“These comments are unfortunate,” the association says on its website, defending itself against such charges.

“All citizens and neighborhoods have the right to submit comments or request reviews on developments that significantly impact their immediate environment. This is a normal and standard process,” it said.

In an e-mail to AFP, the association said it had “no regrets” about having opposed the Grady Ranch to the point where it was dropped, adding that it had never discussed the project directly with the filmmaker or his company.

“There has been no communication from George Lucas personally nor Lucasfilm directly,” it said.

Tensions between those who backed the new studio project and those who opposed it have been exacerbated by Lucas’ unexpected decision to turn it over to affordable housing.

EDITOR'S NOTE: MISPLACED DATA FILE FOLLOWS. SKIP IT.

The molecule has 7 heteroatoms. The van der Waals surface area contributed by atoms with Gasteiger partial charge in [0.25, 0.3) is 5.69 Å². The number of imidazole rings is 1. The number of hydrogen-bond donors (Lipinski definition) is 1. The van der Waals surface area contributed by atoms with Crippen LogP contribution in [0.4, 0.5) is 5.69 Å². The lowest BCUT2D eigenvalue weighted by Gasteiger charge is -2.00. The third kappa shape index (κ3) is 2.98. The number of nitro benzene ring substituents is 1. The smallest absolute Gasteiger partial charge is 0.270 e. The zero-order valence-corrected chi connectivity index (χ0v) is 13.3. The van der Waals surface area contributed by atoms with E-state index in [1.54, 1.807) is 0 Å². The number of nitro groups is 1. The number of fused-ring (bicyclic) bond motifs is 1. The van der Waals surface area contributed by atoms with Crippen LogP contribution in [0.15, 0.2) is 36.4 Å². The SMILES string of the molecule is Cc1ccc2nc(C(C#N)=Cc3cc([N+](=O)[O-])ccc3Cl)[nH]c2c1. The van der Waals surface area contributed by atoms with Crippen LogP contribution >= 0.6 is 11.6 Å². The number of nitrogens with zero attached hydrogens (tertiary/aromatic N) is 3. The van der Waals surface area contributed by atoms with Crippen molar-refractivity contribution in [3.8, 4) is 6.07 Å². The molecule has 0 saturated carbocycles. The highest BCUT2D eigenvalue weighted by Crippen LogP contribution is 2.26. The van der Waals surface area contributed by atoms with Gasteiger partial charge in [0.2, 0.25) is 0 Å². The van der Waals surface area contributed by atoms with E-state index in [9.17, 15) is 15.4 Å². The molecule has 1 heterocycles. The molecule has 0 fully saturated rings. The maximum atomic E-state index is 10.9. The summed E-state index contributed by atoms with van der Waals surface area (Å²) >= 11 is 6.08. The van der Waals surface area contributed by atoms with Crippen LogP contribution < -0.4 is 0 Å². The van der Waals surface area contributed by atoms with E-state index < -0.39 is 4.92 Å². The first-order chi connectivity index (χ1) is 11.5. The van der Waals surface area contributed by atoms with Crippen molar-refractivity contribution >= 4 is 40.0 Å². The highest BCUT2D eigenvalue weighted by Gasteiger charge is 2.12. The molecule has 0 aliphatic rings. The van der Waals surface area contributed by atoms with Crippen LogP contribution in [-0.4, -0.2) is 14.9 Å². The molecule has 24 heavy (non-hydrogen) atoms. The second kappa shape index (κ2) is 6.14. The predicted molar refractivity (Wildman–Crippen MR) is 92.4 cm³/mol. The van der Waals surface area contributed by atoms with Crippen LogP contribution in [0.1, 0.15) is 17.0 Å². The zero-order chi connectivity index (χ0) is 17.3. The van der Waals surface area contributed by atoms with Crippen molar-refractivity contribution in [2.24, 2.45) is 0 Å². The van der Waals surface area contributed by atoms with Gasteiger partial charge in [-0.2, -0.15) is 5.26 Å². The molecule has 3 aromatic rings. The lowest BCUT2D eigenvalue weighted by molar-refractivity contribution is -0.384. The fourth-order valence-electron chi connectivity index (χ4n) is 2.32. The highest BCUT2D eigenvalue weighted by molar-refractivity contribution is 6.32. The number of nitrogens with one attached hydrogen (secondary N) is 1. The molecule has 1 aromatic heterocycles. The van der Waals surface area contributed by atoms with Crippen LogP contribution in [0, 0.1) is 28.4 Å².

Lucas himself, in an e-mail to the New York Times, said he only wanted to do something good for Marin.

“I’ve been surprised to see some people characterize this as vindictive,” he said, adding that there was a “real need” for affordable housing here.

“I wouldn’t waste my time or money just to try to upset the neighbors,” he said.

The Lucasfilm spokesman, Perkins, said the company wanted to move on from the long-running dispute.

“If we can identify a developer, which I’m pretty confident that we will, then it will change hands, and they will develop it as low-income housing,” he said. “We’re not building Grady Ranch… We plan on selling the property.”

“It’s been going on for a long time, and from our perspective we’re kind of done,” he added.